The undifferentiated gonadal
primordium has the potential to develop into either a testis or an ovary. The
presence of SRY on the Y chromosome
triggers SOX9 upregulation which
drivestesticular development. SOX9 maintains its own expression by
forming two positive feedback loops with FGF9 and prostaglandin D synthase
which produces prostaglandin D2 (PGD2),
a hormone that reinforces SOX9
expression in Sertoli cells and contributes to the nuclear translocation of SOX9.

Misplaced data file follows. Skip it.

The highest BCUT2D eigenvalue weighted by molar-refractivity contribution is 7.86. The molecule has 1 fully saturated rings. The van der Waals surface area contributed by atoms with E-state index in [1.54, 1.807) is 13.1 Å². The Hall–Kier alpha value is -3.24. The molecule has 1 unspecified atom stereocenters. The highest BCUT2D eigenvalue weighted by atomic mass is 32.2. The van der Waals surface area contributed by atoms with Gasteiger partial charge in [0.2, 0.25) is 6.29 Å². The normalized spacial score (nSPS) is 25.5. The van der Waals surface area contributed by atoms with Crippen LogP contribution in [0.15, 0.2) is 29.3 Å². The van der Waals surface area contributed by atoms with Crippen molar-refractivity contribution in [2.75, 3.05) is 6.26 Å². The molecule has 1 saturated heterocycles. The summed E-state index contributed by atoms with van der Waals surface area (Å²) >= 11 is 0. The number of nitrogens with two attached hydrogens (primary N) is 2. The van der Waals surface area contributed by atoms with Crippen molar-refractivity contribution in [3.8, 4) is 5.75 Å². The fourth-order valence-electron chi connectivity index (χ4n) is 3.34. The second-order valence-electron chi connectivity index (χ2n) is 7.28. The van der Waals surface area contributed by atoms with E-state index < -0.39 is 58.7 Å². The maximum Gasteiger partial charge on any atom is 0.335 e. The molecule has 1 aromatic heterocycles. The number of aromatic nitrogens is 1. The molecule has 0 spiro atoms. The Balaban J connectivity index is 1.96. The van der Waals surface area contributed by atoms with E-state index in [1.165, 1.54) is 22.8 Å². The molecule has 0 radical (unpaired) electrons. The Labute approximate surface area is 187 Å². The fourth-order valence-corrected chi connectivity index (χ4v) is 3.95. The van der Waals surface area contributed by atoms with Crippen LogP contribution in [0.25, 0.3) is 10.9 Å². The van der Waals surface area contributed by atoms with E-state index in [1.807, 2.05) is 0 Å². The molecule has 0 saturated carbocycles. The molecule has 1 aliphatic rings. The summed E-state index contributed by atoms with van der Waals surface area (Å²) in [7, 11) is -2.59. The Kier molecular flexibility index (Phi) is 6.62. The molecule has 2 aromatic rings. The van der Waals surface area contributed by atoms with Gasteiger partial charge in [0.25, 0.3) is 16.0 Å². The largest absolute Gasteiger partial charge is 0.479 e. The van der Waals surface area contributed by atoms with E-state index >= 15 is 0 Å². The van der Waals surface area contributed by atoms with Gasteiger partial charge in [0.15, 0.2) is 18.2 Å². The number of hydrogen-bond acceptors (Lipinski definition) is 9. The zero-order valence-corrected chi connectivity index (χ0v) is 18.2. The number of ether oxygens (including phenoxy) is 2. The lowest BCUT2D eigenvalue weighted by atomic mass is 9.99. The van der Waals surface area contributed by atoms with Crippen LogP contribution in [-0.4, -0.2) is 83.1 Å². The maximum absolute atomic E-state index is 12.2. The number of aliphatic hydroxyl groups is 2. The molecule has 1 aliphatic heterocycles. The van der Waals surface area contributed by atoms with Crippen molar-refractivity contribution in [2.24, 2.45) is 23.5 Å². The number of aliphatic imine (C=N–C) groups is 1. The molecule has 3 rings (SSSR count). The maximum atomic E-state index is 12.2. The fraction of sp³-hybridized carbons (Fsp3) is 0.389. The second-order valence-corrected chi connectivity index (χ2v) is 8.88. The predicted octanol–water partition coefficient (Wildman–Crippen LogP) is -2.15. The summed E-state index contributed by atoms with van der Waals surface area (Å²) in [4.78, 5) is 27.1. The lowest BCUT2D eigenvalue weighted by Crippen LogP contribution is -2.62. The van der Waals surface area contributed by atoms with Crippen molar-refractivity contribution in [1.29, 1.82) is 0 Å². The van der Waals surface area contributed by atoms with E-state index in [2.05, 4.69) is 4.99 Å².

Sex determination pathways are highly conserved between marsupials and eutherian mammals. However, unlike mice, the relatively long period of marsupial gonadal differentiation as well as their postnatal sexual differentiation offers a convenient model for studying the gonadal differentiation and gene expression. We analysed the transcriptome of developing tammar testes and ovaries and found that PDG2 is significantly upregulated in the testis at the time of gonadal sex determination. We next examined the functional role of PGD2 in developing but indifferent tammar gonads by culturing testes in the presence of a PGD2 synthesis inhibitor HQL-79, while ovaries were treated with exogenous PGD2. After 5 days in culture, gonads were collected for morphological and molecular analysis. Both HQL-79 treated testes and PGD2 treated ovaries showed changes in SOX9 nuclear localization which was impaired in HQL-79 treated testes but in cultured ovaries, exogenous PGD2 induced SOX9 translocation to the nucleus in granulosa cells. Using RT-PCR, the sex determining genes SRY, SOX9, FGF9, AMH, PTGDS and WNT4, were down-regulated in the HQL-79 treated testes treatment, while SOX9 and FOXL2 were slightly increased. HQL-79 treated testes had a thick surface epithelium while that of PGD2 treated ovaries was thin, These data suggest that prostaglandin D2 plays a fundamental role in the regulation of SOX9 expression and nuclear translocation in marsupials as it does in eutherians.